Customer service has been around since the dawn of man—ever since woman gave him a rib. It has always been around and it will always be around as long as transactions involve a human somewhere during the process—like a customer.
So, why oh why is it so difficult for some of the humans in charge to understand the nuances of truly good customer service?
The following are unsolicited stories I have collected over the past few weeks—stories which companies, big or small, can learn from. Each of these people felt compelled to talk about an experience, whether it was good or bad:
- There was the neighbor I recently used as an example in YourDailySuccessTip.com. She pointed out most of the employees at our local video game store are friendly but cold, good but not great, doing their job but all according to a script—all except one. The reason she and her daughter keep going back to this particular store is this one employee who acts like she really cares about them. The neighbor went on to explain this employee remembers them, always gives a friendly hello, and goes the extra mile; she calls when she knows there is a special coming up they would be interested in.
- DJ Waldow of Waldow Social asked followers to imagine the following imaginary scenario: You walk into your local phone store to pay your monthly invoice. You walk up to the counter and hand the employee a check that covers the full amount due. The employee takes your check and says, "Please do not reply to me. Replies to me are routed to an unmonitored device." According to Waldow, "Email replies are no exception." If a customer replies to a company email—be it a question, a suggestion, a complaint, anything—it is a great opportunity to connect with a customer.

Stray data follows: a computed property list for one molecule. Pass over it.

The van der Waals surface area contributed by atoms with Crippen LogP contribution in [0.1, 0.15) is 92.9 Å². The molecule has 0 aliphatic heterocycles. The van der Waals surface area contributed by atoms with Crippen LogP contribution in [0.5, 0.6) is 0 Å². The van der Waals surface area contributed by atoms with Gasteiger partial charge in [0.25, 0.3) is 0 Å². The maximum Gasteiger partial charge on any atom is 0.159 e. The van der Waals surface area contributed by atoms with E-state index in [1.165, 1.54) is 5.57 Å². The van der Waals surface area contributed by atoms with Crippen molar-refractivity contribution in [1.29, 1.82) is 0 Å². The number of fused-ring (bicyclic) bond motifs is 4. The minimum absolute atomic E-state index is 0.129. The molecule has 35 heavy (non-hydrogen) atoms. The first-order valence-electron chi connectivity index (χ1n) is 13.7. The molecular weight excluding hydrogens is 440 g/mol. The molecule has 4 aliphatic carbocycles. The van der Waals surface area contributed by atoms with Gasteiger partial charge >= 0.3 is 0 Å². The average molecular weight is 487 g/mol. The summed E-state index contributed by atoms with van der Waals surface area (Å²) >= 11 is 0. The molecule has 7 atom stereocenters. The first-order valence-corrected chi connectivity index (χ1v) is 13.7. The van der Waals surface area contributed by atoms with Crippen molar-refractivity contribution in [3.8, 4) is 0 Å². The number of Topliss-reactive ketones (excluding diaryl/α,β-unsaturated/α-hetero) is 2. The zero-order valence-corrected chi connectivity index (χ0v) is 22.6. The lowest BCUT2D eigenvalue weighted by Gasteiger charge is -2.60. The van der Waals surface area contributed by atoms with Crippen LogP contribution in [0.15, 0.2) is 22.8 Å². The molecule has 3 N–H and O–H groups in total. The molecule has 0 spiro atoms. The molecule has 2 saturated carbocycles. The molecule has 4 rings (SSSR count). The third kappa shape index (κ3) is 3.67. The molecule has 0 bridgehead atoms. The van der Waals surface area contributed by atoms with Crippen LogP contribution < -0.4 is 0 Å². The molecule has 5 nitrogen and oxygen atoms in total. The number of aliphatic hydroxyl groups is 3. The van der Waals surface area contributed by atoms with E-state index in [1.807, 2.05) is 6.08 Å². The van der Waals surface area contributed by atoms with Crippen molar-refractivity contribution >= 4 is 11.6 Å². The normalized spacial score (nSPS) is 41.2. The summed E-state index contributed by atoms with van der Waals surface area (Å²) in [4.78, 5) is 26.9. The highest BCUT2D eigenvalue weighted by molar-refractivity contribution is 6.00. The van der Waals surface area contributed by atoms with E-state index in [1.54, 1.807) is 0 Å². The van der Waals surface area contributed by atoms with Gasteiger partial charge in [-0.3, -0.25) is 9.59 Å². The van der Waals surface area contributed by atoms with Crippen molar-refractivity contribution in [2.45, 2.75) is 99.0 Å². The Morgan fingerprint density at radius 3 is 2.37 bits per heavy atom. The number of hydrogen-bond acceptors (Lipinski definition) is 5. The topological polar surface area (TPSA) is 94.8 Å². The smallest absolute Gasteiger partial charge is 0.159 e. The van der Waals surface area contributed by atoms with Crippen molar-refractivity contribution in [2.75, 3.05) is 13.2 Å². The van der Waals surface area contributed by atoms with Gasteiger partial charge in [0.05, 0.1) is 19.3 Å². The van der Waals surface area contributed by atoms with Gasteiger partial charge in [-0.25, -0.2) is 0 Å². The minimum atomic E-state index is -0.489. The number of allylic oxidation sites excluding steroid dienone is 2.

- A new acquaintance sent me this story just this morning. She applied with a nationwide health club chain and passed the audition. During orientation, she shared how she likes to build relationships and community with her class participants. She holds special events and fun classes, like '70s day, and promotes and markets at her own expense. Her soon-to-be boss replied, "Why would you want to do that? That would set you apart from the other instructors and make them look bad. Absolutely not permitted." My friend declined the job offer.
- And, from one more neighbor, a question about what happened to our long-time USPS delivery woman I will call Dana—because that is her name. Dana was told to speed up her route and stop being friendly with her customers she has been servicing and gotten to know for several years. (Yes, USPS, we are CUSTOMERS.) She was told she is "too friendly" and was to ignore us when we stopped to chat. She transferred to another post office to work under a different, more customer-friendly manager. Add that to the list of reasons you now know why the post office is going out-of-business.
Customer service is not about service, it is about the effort you put into creating and maintaining a relationship with those who give you money. Wow the customer and they will be loyal as well as your best FREE advertisers. Or as customer service consultant Peter Shankman of Shankman|Honig likes to say, "Just be one level above crap and you will win because the majority of companies are at the crap level."
Your customer service rocks or it sucks. Which category does your company belong in?
[Rock Shatters Window: Shi Yali via Shutterstock]